U.S. Women Pay More During Pregnancy, Global Study Finds, & Face Higher Risk
Ask anybody and they'll tell you that being pregnant isn't cheap. There's a lot of extra costs that go into pregnancy and health care is a big one. A new global study found that U.S. women pay more during pregnancy compared to other women in high-income countries. If you think that high price tag means better care, that doesn't seem to be the case. Although they pay more, U.S. women still face higher risks.
The report was published by the Commonwealth Fund on Dec. 19, 2018. It compared the health experiences of women in the U.S., Norway, Sweden, the UK, Germany, Switzerland, France, the Netherlands, Canada, Australia, and New Zealand.
Researchers looked at data from the Commonwealth Fund International Health Policy Survey and measures from the Organization for Economic Co-operation and UNICEF, as reported by CBS News. When it comes to other high-income nations, they found that the U.S. continues to lag behind in access to medical care, life expectancy, and overall health.
According to the Commonwealth Fund's website, not only do U.S. women report the least positive experiences (having a significant burden of chronic illness, difficulty affording their health care, least satisfaction with their health care, and high rates of skipping needed health care due to cost), but women in the U.S. have the highest rates of maternal mortality due to complications from pregnancy or childbirth.
Maternal mortality (or death) is defined by the World Health Organization as the "death of a woman while pregnant or within 42 days of termination of pregnancy, irrespective of the duration and site of the pregnancy, from any cause related to or aggravated by the pregnancy or its management but not from accidental or incidental causes."
The United States' high maternal mortality rate isn't new. Over the past few decades, other countries throughout the world have seen a decline in maternal mortality, as reported by The Washington Post, but not the United States.
In 2017, ProPublica reported that 700 to 900 women die from pregnancy or childbirth-related causes in the U.S. each year and about 65,000 almost die. According to the outlet, about 60 percent of those deaths are preventable. That claim is backed up by the CDC, which reported in 2017 that research suggests at least half of all pregnancy related deaths are preventable.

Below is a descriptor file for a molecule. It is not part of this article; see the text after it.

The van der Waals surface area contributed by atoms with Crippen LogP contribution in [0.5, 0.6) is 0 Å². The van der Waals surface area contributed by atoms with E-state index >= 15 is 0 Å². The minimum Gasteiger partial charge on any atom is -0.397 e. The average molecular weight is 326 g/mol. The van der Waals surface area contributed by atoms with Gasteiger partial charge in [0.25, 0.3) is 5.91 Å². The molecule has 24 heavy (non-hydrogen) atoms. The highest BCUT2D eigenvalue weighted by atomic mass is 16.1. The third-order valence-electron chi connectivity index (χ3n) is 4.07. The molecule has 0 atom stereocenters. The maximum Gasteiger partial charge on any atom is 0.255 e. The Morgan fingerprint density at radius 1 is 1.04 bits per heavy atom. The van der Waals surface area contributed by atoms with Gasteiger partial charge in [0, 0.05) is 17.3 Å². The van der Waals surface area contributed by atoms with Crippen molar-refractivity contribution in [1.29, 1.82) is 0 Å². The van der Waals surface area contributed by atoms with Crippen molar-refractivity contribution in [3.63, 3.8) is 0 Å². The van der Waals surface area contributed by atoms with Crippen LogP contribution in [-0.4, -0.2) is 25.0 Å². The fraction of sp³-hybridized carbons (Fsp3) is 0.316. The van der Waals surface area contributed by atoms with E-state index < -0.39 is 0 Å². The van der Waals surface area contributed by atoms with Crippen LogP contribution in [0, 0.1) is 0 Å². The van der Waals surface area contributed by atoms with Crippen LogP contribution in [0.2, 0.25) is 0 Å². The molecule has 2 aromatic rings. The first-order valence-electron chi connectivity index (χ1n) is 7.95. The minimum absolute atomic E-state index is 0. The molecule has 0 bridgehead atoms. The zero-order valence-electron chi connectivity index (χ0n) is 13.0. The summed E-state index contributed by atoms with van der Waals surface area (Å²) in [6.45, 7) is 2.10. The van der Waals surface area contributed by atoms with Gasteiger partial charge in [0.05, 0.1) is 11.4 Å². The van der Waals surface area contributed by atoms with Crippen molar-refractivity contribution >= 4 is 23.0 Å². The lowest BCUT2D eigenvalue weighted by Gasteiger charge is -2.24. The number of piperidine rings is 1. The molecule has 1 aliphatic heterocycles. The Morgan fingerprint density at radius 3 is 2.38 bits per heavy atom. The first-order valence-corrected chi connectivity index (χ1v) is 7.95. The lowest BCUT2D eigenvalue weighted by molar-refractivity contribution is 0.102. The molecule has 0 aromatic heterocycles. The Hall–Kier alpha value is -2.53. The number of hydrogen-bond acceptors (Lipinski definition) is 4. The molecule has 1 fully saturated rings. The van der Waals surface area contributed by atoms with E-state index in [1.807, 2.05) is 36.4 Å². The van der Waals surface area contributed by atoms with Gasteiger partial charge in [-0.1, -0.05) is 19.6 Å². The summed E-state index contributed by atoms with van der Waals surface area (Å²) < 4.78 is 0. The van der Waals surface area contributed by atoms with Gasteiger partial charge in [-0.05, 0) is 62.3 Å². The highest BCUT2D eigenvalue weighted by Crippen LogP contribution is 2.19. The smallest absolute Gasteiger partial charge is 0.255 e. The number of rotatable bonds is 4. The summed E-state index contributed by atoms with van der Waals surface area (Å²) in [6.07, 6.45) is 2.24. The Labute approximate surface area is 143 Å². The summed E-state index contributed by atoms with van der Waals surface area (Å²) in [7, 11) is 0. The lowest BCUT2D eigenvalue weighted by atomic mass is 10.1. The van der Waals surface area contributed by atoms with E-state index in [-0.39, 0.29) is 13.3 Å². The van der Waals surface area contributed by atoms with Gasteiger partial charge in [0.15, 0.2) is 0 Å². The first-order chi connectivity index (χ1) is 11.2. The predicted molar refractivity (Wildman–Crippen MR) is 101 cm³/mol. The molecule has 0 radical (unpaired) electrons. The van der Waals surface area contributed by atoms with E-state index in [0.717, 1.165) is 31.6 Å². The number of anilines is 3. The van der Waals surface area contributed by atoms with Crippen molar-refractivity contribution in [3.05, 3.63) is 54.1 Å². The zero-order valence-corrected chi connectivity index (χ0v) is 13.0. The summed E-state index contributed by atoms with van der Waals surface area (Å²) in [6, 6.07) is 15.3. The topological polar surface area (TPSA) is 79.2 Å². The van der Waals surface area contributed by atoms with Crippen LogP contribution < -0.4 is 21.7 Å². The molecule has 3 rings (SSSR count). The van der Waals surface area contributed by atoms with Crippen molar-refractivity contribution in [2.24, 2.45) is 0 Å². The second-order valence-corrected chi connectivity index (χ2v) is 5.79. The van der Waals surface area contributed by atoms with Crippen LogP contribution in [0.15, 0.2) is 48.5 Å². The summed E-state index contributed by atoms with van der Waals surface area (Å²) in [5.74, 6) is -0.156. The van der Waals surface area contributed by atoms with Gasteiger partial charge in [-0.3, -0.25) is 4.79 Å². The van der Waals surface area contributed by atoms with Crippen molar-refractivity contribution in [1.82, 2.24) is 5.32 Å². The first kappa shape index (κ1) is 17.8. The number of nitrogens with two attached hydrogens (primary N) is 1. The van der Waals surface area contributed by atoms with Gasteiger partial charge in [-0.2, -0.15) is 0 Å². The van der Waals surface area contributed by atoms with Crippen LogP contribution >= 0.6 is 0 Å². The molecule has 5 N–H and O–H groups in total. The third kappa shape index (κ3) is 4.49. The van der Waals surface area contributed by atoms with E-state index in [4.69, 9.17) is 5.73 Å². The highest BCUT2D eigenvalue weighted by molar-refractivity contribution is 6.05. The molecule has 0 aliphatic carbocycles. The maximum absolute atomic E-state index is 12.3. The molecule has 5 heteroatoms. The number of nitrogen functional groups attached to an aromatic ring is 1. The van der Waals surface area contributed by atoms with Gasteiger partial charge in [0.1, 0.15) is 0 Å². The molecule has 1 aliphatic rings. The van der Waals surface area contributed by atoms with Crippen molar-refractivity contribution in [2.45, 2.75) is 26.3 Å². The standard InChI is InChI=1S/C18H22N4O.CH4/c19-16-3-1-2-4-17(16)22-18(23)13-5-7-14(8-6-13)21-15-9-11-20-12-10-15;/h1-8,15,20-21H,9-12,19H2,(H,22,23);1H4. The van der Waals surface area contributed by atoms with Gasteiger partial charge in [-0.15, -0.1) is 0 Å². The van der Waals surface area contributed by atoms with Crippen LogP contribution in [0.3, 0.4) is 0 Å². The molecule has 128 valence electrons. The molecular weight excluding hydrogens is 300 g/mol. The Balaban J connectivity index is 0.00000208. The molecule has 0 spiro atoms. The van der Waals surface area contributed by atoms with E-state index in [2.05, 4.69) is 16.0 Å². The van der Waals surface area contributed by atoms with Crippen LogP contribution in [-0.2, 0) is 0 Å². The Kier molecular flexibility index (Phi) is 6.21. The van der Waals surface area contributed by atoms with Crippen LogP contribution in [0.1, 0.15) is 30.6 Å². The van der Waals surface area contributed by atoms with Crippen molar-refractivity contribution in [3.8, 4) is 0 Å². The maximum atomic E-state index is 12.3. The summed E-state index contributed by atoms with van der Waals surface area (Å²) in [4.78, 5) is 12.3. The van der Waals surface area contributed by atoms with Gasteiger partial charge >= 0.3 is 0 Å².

There is no single reason to blame for the U.S.'s high maternal mortality rate. The CDC noted that there are serious racial disparities, with the risk of pregnancy-related deaths for black women being three to four times higher than for white women.
Lack of access to health care, chronic health issues, greater prevalence of c-sections, and confusion about how to recognize worrisome symptoms and treat obstetric emergencies (making caregivers more prone to error) all play a role, as reported by ProPublica.
The authors of the study note that U.S. women reporting the highest rates of emotional distress may impact their health, writing, "The relationship between emotional distress and health is complex, but some research shows emotional distress can exacerbate physical illness as well as lead to difficulties managing other aspects of life, such as the ability to work."
Out of all the countries included in the study, the United States is also the only one without universal health coverage, as noted by CBS News.
"Bringing health costs under control will help improve access to health insurance and health care," the study's authors write.
It's clear that more needs to be done to improve maternal health in the United States, including making access to healthcare easier. The new lives being brought into the world are important, but so are the women who give birth to them.
After a very frustrating first birth experience, this Deaf mother wanted a change. Will the help of two Deaf doulas give the quality communication and birth experience this mom wants and deserves? Watch Episode Four of Romper's Doula Diaries, Season Two, below, and visit Bustle Digital Group's YouTube page for more episodes.